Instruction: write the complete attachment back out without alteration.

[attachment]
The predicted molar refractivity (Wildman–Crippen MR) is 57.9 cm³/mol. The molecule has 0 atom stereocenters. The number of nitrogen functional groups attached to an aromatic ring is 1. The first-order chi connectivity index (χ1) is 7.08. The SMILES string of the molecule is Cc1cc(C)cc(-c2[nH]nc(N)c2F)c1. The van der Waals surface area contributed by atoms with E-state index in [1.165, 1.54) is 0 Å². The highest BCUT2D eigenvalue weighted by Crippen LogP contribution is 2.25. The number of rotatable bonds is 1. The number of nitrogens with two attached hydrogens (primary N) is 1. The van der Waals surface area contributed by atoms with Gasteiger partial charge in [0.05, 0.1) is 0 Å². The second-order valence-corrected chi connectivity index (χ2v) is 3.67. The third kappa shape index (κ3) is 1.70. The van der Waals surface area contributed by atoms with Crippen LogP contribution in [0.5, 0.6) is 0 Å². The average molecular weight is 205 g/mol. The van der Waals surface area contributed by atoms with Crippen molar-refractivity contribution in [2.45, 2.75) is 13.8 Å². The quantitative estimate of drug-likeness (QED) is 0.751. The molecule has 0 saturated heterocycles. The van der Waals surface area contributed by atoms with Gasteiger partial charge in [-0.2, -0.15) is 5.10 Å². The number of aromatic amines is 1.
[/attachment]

The predicted molar refractivity (Wildman–Crippen MR) is 57.9 cm³/mol. The molecule has 0 atom stereocenters. The number of nitrogen functional groups attached to an aromatic ring is 1. The first-order chi connectivity index (χ1) is 7.08. The SMILES string of the molecule is Cc1cc(C)cc(-c2[nH]nc(N)c2F)c1. The van der Waals surface area contributed by atoms with E-state index in [1.165, 1.54) is 0 Å². The highest BCUT2D eigenvalue weighted by Crippen LogP contribution is 2.25. The number of rotatable bonds is 1. The number of nitrogens with two attached hydrogens (primary N) is 1. The van der Waals surface area contributed by atoms with Gasteiger partial charge in [0.05, 0.1) is 0 Å². The second-order valence-corrected chi connectivity index (χ2v) is 3.67. The third kappa shape index (κ3) is 1.70. The van der Waals surface area contributed by atoms with Crippen LogP contribution in [0.5, 0.6) is 0 Å². The average molecular weight is 205 g/mol. The van der Waals surface area contributed by atoms with Crippen molar-refractivity contribution in [2.45, 2.75) is 13.8 Å². The quantitative estimate of drug-likeness (QED) is 0.751. The molecule has 0 saturated heterocycles. The van der Waals surface area contributed by atoms with Gasteiger partial charge in [-0.2, -0.15) is 5.10 Å². The number of aromatic amines is 1.